So you love your little rugrat of a dog, and you want to expand his (we'll make him a "he" here) world to the great outdoors. And even though you know he's spunky as hell, those little legs won't do well on, say, Camelback Mountain, and you're afraid that he'll sniff too close to a rattlesnake, scorpion, or other varmit on a less-traveled trail. We've got the answer, and it's called Piestewa Peak (formerly Squaw Peak, until the city of Phoenix renamed it after Iraqi war hero Lori), officially part of the Phoenix Mountains Park and Dreamy Draw Recreation Area. Though the hike to the top on the Summit Trail is rigorous — 1.2 miles, elevation gain of 1,200 feet — the 3.75-mile Circumference Trail is much more forgiving, for humans and pooches alike. Wonderful views of downtown Phoenix await the people, and unparalleled scents of other canine cavorters await your little fluffball. We've seen more than one little love affair (G-rated, thankfully) spring up on the trail. All you need is some water for you and your best friend — and a leash.

If Piestewa Peak and Camelback Mountain had a baby, it would be Hayden Butte, a.k.a. "A" Mountain. This pint-size peak next to Arizona State University's Sun Devil Stadium provides a quick fix for nuts like us that can't stand flat ground. The best way to start the hike is to take College Avenue north toward the mountain to where the road ends at a parking lot, just west of the stadium. Keep going through the parking lot to the marked trailhead. After a nice, gentle section, hikers must trudge up an ultra-steep, asphalt service road that leads to a series of stairs and handrails. The summit area requires a tiny bit of scrambling to let you know you're on a real mountain.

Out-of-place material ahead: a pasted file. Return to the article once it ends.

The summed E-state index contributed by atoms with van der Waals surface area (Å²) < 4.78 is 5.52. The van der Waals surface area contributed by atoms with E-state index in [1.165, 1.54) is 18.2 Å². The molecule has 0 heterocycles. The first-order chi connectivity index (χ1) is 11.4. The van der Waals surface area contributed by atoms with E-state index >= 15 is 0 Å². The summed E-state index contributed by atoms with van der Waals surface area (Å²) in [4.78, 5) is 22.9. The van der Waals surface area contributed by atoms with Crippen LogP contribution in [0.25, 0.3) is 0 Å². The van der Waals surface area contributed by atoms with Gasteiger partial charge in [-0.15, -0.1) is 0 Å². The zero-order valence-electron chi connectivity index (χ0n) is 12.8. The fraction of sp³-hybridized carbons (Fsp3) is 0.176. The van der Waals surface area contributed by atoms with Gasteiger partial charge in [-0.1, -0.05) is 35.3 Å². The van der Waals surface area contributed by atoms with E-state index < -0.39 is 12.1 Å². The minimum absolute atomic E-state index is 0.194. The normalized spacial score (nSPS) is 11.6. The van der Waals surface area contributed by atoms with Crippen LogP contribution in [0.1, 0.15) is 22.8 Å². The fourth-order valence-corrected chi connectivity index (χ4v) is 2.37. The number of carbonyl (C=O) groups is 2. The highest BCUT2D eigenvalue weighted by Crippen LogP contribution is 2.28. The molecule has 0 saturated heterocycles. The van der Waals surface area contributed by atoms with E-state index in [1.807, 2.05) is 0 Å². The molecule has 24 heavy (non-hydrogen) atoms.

In total, it's about a half-mile from base to peak — not very much distance, but the inclines are steep enough to stir our calf muscles. If we're feeling particularly energetic, we'll run up and down two or three times. Besides the workout, though, Hayden Butte offers the delights — albeit smaller-scale — of the Valley's burlier hikes. Namely, the temporary relief from urbanism and the picturesque view from on high.

True, there are those unsightly antennas and utility boxes surrounded by a chain-link fence that take up some of the space on the peak. For now, think of it as a bit of history — the equipment has been there for 60 years. But purists, take heart — that stuff is expected to be moved to the top of the new condo towers in downtown Tempe in the next year or two, allowing for a slightly more natural-looking summit.

The view of downtown Tempe and the Town Lake merits, at the very least, a one-time pilgrimage up Hayden Butte's flanks, especially for Valley newcomers and ASU students. Try it at night, when the summer heat's cooled off and you can see the lights strung over the Mill Avenue Bridge reflected in the lake. Two words describe this hike perfectly: Short and sweet.

We once knew a chick who broke an ankle hiking at night and wouldn't step off asphalt from that day forward unless there was light in the sky. What a shame for her, 'cause any knowledgeable trekker'll tell you that the best desert hiking is nocturnal, and it's twice as good in the summer. Our favorite after-dark delight is this short-but-sweet loop, which starts at the Siphon Draw trailhead near the Lost Dutchman State Park amphitheater and follows a gradual rise along the Prospector's View Trail to the base of the Superstition Mountains. Stop to drink in the silvery view at Green Boulder, which resides in the moon shadows of some lovely, snaggle-toothed pinnacles. There are several options for the return trip, but we usually head south on the Treasure Loop Trail, traversing a mile or so of bumpy washes and magical forests of jumping chollas that gleam like fresh bone in the glare of a full moon.

We're a human compass. It's innate. Until we met this befogging jaunt, no map was too complex, no maze too maze-like for our superhuman route-finding ability. Perhaps the hike's transitional setting, between lowland desert and upland scrub, had something to do with it, but after about an hour of head-scratching trekking, we felt as though we were running around in circles, holding a jerky video camera, and finding beating human hearts on the ground.